Is there a place for our religious heritage…

In a restored West? If we are able to successfully stop the globalist juggernaut and if we can secure the continued existence of our people and a future for our children, is there a place for our Christian heritage and traditions?

There are a number of persistent voices which answer a vehement ‘no!’ to that question. As blogger “Hengest” at Faith and Heritage writes, Christianity is, according to some, a debilitating thing which has sapped our strength and our will.

In another thought-provoking post, Hengest answers those charges in his piece, titled Alfred Against the Vikings: Then and Now. 

Hengest quotes from G.K. Chesterton’s poem, Ballad of the White Horse, which Hengest describes as an allegory of the conflict between Christianity and nihilism, a conflict which he perceives as with us still today — on which I agree with him. Those on the right who oppose Christianity and the Christian heritage of Europe seem to want to jettison our heritage as being so much baggage, and as being a feminizing influence, a failed belief system. In its place they would put — what? Any number of post-modern belief systems, political ‘isms’, non-Christian religions-of-convenience, (seen as mere means to an end; some say we ‘need a new religion’ and they seem to believe we can cook one up to order, preferably one that is appropriately martial). But as I’ve written before, religion cannot be created out of whole cloth, to order. A religious tradition can’t be conjured up overnight. It took millennia to create the civilization that was Europe, or Christendom.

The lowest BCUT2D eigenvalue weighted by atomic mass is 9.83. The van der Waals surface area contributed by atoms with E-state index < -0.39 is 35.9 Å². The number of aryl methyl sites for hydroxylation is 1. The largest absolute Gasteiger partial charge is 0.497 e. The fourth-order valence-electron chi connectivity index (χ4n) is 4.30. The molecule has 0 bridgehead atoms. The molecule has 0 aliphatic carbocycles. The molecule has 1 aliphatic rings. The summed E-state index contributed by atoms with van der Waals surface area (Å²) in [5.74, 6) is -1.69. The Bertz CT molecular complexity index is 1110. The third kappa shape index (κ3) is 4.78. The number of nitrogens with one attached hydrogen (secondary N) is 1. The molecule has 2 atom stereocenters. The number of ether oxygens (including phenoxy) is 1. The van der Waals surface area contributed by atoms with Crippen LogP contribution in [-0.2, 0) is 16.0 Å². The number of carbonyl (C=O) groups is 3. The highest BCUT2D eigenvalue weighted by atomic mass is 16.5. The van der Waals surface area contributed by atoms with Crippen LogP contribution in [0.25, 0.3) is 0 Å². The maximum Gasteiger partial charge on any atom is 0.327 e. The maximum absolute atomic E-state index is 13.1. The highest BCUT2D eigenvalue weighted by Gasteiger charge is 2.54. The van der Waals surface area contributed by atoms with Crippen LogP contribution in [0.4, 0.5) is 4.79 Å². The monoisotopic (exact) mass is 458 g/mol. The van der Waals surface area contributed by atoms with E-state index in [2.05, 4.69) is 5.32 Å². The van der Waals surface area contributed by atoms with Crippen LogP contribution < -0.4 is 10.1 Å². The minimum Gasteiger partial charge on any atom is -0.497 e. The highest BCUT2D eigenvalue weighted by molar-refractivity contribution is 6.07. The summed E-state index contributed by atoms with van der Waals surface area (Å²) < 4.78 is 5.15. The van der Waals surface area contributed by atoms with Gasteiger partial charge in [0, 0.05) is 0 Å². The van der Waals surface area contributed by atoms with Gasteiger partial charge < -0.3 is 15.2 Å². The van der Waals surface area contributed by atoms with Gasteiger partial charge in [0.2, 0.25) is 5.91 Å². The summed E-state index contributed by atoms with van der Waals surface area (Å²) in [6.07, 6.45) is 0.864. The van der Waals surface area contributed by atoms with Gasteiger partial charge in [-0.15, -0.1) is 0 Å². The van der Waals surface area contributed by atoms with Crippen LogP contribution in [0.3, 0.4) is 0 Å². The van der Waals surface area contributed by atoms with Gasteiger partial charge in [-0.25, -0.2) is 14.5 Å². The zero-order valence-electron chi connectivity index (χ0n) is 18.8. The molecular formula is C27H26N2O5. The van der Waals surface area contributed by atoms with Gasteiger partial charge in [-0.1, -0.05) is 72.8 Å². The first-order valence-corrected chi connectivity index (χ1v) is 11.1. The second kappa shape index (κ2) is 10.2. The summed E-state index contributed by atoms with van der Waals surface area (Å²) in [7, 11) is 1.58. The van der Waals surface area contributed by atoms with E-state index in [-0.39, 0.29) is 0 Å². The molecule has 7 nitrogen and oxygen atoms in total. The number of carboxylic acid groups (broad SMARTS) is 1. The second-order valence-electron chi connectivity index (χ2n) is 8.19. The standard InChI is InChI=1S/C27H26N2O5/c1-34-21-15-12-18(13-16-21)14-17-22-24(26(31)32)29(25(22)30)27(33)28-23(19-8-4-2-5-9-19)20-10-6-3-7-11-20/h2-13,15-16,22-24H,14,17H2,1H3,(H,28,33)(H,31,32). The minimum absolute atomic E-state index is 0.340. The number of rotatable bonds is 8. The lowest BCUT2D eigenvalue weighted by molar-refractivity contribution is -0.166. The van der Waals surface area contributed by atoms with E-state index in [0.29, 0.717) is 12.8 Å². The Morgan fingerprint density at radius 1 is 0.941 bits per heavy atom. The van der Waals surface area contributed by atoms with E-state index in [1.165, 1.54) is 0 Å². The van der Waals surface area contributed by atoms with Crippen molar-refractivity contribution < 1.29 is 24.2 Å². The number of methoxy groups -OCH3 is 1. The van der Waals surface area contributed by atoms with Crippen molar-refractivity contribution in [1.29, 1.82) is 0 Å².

England was, up until the mid-20th century at least, still a country with a strong Christian heritage. The two World Wars, in which Christendom bore the brunt of the destruction, seem to have produced a loss of faith amongst many of the European people, including the English. It would not be impossible to revive the ‘faith of our fathers’ in Europe; it is not completely extinct, though it is obviously quiescent. But once that faith was at the heart of European civilization; now that it is all but gone, the heart seems to have gone out of Europe.